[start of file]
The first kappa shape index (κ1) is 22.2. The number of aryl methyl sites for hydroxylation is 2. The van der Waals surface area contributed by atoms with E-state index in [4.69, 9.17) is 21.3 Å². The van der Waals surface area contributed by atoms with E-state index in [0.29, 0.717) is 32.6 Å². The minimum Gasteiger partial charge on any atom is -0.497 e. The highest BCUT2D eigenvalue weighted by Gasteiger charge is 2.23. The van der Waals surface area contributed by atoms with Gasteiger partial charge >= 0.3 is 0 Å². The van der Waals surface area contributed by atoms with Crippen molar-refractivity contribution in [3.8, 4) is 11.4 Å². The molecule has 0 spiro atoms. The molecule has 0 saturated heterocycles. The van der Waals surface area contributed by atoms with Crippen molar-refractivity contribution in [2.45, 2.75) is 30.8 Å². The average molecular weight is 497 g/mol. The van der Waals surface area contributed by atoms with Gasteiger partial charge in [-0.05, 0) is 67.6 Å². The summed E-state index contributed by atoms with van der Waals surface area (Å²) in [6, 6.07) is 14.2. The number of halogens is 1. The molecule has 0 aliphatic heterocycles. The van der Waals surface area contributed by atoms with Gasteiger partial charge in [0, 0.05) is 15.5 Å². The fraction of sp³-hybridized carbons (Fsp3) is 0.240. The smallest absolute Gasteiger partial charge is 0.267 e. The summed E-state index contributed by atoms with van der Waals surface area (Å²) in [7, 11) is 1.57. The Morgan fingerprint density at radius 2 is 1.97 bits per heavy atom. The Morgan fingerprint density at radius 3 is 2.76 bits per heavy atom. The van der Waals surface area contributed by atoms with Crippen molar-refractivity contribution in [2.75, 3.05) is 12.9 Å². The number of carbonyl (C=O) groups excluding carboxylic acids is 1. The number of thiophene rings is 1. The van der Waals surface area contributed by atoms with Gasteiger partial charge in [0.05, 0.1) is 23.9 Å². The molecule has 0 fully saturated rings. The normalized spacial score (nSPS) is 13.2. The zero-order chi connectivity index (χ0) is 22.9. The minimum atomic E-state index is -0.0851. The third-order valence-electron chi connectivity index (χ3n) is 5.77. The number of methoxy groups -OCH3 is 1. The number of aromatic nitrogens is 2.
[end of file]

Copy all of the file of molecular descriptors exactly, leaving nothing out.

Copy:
The first kappa shape index (κ1) is 22.2. The number of aryl methyl sites for hydroxylation is 2. The van der Waals surface area contributed by atoms with E-state index in [4.69, 9.17) is 21.3 Å². The van der Waals surface area contributed by atoms with E-state index in [0.29, 0.717) is 32.6 Å². The minimum Gasteiger partial charge on any atom is -0.497 e. The highest BCUT2D eigenvalue weighted by Gasteiger charge is 2.23. The van der Waals surface area contributed by atoms with Gasteiger partial charge >= 0.3 is 0 Å². The van der Waals surface area contributed by atoms with Crippen molar-refractivity contribution in [3.8, 4) is 11.4 Å². The molecule has 0 spiro atoms. The molecule has 0 saturated heterocycles. The van der Waals surface area contributed by atoms with Crippen molar-refractivity contribution in [2.45, 2.75) is 30.8 Å². The average molecular weight is 497 g/mol. The van der Waals surface area contributed by atoms with Gasteiger partial charge in [-0.05, 0) is 67.6 Å². The summed E-state index contributed by atoms with van der Waals surface area (Å²) in [6, 6.07) is 14.2. The number of halogens is 1. The molecule has 0 aliphatic heterocycles. The van der Waals surface area contributed by atoms with Gasteiger partial charge in [0, 0.05) is 15.5 Å². The fraction of sp³-hybridized carbons (Fsp3) is 0.240. The smallest absolute Gasteiger partial charge is 0.267 e. The summed E-state index contributed by atoms with van der Waals surface area (Å²) in [7, 11) is 1.57. The Morgan fingerprint density at radius 2 is 1.97 bits per heavy atom. The Morgan fingerprint density at radius 3 is 2.76 bits per heavy atom. The van der Waals surface area contributed by atoms with Crippen molar-refractivity contribution in [2.75, 3.05) is 12.9 Å². The number of carbonyl (C=O) groups excluding carboxylic acids is 1. The number of thiophene rings is 1. The van der Waals surface area contributed by atoms with Gasteiger partial charge in [0.05, 0.1) is 23.9 Å². The molecule has 0 fully saturated rings. The normalized spacial score (nSPS) is 13.2. The zero-order chi connectivity index (χ0) is 22.9. The minimum atomic E-state index is -0.0851. The third-order valence-electron chi connectivity index (χ3n) is 5.77. The number of methoxy groups -OCH3 is 1. The number of aromatic nitrogens is 2.